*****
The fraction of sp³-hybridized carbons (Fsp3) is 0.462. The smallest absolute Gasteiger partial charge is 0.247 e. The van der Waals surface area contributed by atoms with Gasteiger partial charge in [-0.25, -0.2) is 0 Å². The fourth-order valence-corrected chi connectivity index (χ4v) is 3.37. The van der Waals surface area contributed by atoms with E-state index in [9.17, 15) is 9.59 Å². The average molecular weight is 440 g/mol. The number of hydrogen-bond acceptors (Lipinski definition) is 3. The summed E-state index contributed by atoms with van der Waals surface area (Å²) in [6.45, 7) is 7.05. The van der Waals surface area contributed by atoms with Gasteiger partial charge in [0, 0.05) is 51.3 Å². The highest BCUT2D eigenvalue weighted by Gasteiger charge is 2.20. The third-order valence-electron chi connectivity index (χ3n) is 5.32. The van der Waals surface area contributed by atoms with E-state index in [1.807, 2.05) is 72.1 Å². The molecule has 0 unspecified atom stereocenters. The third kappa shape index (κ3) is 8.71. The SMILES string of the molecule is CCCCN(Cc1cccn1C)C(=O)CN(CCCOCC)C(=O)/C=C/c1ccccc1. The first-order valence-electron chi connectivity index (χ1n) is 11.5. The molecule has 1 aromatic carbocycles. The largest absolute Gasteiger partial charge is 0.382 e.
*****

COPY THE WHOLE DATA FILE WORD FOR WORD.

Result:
The fraction of sp³-hybridized carbons (Fsp3) is 0.462. The smallest absolute Gasteiger partial charge is 0.247 e. The van der Waals surface area contributed by atoms with Gasteiger partial charge in [-0.25, -0.2) is 0 Å². The fourth-order valence-corrected chi connectivity index (χ4v) is 3.37. The van der Waals surface area contributed by atoms with E-state index in [9.17, 15) is 9.59 Å². The average molecular weight is 440 g/mol. The number of hydrogen-bond acceptors (Lipinski definition) is 3. The summed E-state index contributed by atoms with van der Waals surface area (Å²) in [6.45, 7) is 7.05. The van der Waals surface area contributed by atoms with Gasteiger partial charge in [0, 0.05) is 51.3 Å². The highest BCUT2D eigenvalue weighted by Gasteiger charge is 2.20. The third-order valence-electron chi connectivity index (χ3n) is 5.32. The van der Waals surface area contributed by atoms with E-state index in [1.807, 2.05) is 72.1 Å². The molecule has 0 unspecified atom stereocenters. The third kappa shape index (κ3) is 8.71. The SMILES string of the molecule is CCCCN(Cc1cccn1C)C(=O)CN(CCCOCC)C(=O)/C=C/c1ccccc1. The first-order valence-electron chi connectivity index (χ1n) is 11.5. The molecule has 1 aromatic carbocycles. The largest absolute Gasteiger partial charge is 0.382 e.